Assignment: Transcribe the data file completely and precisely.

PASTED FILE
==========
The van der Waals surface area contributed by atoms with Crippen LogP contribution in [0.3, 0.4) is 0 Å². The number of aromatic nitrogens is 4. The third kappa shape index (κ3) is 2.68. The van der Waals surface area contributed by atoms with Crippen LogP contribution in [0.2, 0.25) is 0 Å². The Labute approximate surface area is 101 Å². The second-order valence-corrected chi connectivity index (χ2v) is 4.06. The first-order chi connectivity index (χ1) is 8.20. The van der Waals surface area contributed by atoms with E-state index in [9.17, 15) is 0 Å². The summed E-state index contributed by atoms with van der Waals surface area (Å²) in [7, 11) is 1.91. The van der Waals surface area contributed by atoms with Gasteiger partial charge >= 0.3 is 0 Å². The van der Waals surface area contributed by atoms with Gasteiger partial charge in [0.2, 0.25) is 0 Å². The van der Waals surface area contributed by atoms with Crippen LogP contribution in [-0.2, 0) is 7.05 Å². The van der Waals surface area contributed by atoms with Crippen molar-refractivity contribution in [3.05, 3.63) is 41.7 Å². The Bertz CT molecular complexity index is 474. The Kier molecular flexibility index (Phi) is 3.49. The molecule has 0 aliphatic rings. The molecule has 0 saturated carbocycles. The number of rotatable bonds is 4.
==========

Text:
The van der Waals surface area contributed by atoms with Crippen LogP contribution in [0.3, 0.4) is 0 Å². The number of aromatic nitrogens is 4. The third kappa shape index (κ3) is 2.68. The van der Waals surface area contributed by atoms with Crippen LogP contribution in [0.2, 0.25) is 0 Å². The Labute approximate surface area is 101 Å². The second-order valence-corrected chi connectivity index (χ2v) is 4.06. The first-order chi connectivity index (χ1) is 8.20. The van der Waals surface area contributed by atoms with E-state index in [9.17, 15) is 0 Å². The summed E-state index contributed by atoms with van der Waals surface area (Å²) in [7, 11) is 1.91. The van der Waals surface area contributed by atoms with Gasteiger partial charge >= 0.3 is 0 Å². The van der Waals surface area contributed by atoms with Gasteiger partial charge in [0.2, 0.25) is 0 Å². The van der Waals surface area contributed by atoms with Crippen LogP contribution in [-0.2, 0) is 7.05 Å². The van der Waals surface area contributed by atoms with Crippen molar-refractivity contribution in [3.05, 3.63) is 41.7 Å². The Bertz CT molecular complexity index is 474. The Kier molecular flexibility index (Phi) is 3.49. The molecule has 0 aliphatic rings. The molecule has 0 saturated carbocycles. The number of rotatable bonds is 4.